3,614,238 10/1971 Stites .356/152 5 Claims, 7 Drawing Figures PATENIEDJAN" 9197s 3. 709,609

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L /Do A INVENTORS METHOD AND APPARATUS FOR OPTOELECTRONIC AXLE MEASUREMENT OF MOTOR VEHICLES This invention relates to a projection method and apparatus for the measurement of the axial alignment of motor vehicles which produces a quick, precise and automatic detection of camber and toe-in. Customarily, optical methods and scanning procedures are used for the measurement of alignment quantities. ln the case of optical projection methods, the position of a projected set of axes to a fixed set of reference axes is adduced for the measurement of camber and toe-in. Other optical methods use, instead of the projector, a sighting device, with the aid of which measuring points are made to cover each other visually whereby the position of the sighting device supplies the camber and toe-in values. In the case of scanning methods, the position of the front wheel rims or of a flat disk attached thereon is scanned from a reference position each time with three displacement pickups. The output voltages of the pickups are proportional to the displacement and are associated in such a way that the camber and toe-in values can be read from analog recording instruments. None of these known methods provides for an automatic digital detection and processing of these measuring values in EDV electronic data processing installations.

As is well known, camber is defined as the pertinent in-clination of the wheel as compared to a vertical axis and toe-in, on the other hand, is defined as the angle which the horizontal wheel axis makes with respect to a horizontal reference axis.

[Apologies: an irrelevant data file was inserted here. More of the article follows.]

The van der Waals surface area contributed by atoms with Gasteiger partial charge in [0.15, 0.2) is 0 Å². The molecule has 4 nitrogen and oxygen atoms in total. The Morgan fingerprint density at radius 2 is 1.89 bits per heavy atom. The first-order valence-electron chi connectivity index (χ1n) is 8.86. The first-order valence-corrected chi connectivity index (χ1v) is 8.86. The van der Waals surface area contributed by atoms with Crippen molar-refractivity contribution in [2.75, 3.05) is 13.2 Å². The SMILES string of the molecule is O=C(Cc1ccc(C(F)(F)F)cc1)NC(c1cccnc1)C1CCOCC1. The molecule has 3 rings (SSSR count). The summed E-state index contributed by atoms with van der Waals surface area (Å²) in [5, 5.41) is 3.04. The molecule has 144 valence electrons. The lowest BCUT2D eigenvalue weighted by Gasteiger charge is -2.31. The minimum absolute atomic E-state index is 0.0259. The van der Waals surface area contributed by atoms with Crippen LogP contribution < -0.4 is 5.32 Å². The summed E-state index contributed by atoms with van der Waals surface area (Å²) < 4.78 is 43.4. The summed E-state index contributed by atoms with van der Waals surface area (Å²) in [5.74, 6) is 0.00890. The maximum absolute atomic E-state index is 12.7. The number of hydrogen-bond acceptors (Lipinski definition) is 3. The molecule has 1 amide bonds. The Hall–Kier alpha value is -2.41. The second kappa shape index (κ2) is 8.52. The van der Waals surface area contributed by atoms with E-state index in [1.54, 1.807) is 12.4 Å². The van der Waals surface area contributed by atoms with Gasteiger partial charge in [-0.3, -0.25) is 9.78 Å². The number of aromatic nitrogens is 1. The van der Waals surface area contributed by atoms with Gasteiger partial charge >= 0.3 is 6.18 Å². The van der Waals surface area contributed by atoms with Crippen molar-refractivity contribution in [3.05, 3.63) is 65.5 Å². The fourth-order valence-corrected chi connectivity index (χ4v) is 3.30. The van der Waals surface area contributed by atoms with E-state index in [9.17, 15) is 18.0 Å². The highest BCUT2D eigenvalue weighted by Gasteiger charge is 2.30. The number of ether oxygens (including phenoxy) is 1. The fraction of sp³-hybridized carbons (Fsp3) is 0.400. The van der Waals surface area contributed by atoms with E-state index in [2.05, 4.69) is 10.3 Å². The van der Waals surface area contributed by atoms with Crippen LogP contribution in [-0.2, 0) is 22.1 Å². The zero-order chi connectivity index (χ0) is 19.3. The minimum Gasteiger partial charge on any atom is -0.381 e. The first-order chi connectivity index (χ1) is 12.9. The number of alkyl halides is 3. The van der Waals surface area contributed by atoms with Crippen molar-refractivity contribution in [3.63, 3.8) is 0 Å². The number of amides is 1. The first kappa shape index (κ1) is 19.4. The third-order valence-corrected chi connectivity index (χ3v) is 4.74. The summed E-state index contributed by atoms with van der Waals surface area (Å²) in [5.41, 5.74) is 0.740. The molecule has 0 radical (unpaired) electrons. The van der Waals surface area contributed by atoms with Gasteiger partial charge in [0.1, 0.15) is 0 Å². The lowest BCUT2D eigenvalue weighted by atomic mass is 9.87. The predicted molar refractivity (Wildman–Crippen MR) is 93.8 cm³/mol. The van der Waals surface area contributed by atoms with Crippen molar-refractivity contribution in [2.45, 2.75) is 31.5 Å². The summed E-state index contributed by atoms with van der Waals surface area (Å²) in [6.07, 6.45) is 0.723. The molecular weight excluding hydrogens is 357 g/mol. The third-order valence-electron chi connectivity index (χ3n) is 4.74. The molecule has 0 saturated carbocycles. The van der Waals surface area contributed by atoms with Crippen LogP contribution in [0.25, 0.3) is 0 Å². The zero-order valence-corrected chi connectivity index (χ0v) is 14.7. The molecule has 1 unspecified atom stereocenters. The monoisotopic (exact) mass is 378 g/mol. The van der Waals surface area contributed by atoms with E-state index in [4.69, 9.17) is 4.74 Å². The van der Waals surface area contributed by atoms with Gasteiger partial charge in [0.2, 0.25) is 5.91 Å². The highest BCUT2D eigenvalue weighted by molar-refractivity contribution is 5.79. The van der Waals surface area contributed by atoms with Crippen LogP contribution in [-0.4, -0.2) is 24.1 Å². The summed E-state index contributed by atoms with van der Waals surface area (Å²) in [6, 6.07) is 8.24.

A rapid axle measurement of motor vehicles has become more and more a necessity because of the large number of vehicles, and an automatic detection of the camber and toe-in values is desirable. According to the invention this object is solved by an improved projec tion method and apparatus, characterized by the fact that an intersecting pair of axes is projected by means of a mirror attached on one wheel of the axle onto a screen and the displacement of the position of the projected intersection of axes from a fixed intersection of axes are detected as measuring values by optoelectronic transducer elements arranged at definite positions of the screen and the transducer input signals fed to a logic matrix which triggers a digital readout.

The conversion of the measuring values, available at first in analog form, into digital values in the manner according to the invention, first of all offers the possibility of processing the camber and toe-in values in electronic data processing installations and to print them, for example, on inspection records.